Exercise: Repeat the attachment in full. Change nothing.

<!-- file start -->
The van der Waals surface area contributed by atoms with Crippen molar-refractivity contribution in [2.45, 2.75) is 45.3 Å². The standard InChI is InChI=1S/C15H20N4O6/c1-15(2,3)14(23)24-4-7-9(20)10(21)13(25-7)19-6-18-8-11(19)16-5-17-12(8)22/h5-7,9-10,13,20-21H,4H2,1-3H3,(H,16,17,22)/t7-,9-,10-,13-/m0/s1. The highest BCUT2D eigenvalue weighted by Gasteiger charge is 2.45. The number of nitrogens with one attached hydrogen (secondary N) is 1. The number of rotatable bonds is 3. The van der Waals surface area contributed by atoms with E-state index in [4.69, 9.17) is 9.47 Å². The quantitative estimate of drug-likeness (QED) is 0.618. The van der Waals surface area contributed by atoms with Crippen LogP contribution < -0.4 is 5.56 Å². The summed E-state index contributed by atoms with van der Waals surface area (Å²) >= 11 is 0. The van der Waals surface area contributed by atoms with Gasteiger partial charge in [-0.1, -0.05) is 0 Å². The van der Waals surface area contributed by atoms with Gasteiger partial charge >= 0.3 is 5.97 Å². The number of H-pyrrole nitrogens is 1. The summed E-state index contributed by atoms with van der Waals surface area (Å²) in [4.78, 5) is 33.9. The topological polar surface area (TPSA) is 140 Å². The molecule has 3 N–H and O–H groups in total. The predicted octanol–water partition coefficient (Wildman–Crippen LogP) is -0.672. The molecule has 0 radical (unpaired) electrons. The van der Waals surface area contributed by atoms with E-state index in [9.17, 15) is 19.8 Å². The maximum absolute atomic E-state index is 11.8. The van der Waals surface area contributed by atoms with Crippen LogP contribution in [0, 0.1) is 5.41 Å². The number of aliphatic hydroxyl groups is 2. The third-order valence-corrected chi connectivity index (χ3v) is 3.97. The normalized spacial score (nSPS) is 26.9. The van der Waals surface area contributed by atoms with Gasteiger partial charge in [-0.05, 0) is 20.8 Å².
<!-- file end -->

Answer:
The van der Waals surface area contributed by atoms with Crippen molar-refractivity contribution in [2.45, 2.75) is 45.3 Å². The standard InChI is InChI=1S/C15H20N4O6/c1-15(2,3)14(23)24-4-7-9(20)10(21)13(25-7)19-6-18-8-11(19)16-5-17-12(8)22/h5-7,9-10,13,20-21H,4H2,1-3H3,(H,16,17,22)/t7-,9-,10-,13-/m0/s1. The highest BCUT2D eigenvalue weighted by Gasteiger charge is 2.45. The number of nitrogens with one attached hydrogen (secondary N) is 1. The number of rotatable bonds is 3. The van der Waals surface area contributed by atoms with E-state index in [4.69, 9.17) is 9.47 Å². The quantitative estimate of drug-likeness (QED) is 0.618. The van der Waals surface area contributed by atoms with Crippen LogP contribution < -0.4 is 5.56 Å². The summed E-state index contributed by atoms with van der Waals surface area (Å²) >= 11 is 0. The van der Waals surface area contributed by atoms with Gasteiger partial charge in [-0.1, -0.05) is 0 Å². The van der Waals surface area contributed by atoms with Gasteiger partial charge >= 0.3 is 5.97 Å². The number of H-pyrrole nitrogens is 1. The summed E-state index contributed by atoms with van der Waals surface area (Å²) in [4.78, 5) is 33.9. The topological polar surface area (TPSA) is 140 Å². The molecule has 3 N–H and O–H groups in total. The predicted octanol–water partition coefficient (Wildman–Crippen LogP) is -0.672. The molecule has 0 radical (unpaired) electrons. The van der Waals surface area contributed by atoms with E-state index in [9.17, 15) is 19.8 Å². The maximum absolute atomic E-state index is 11.8. The van der Waals surface area contributed by atoms with Crippen LogP contribution in [0, 0.1) is 5.41 Å². The number of aliphatic hydroxyl groups is 2. The third-order valence-corrected chi connectivity index (χ3v) is 3.97. The normalized spacial score (nSPS) is 26.9. The van der Waals surface area contributed by atoms with Gasteiger partial charge in [-0.05, 0) is 20.8 Å².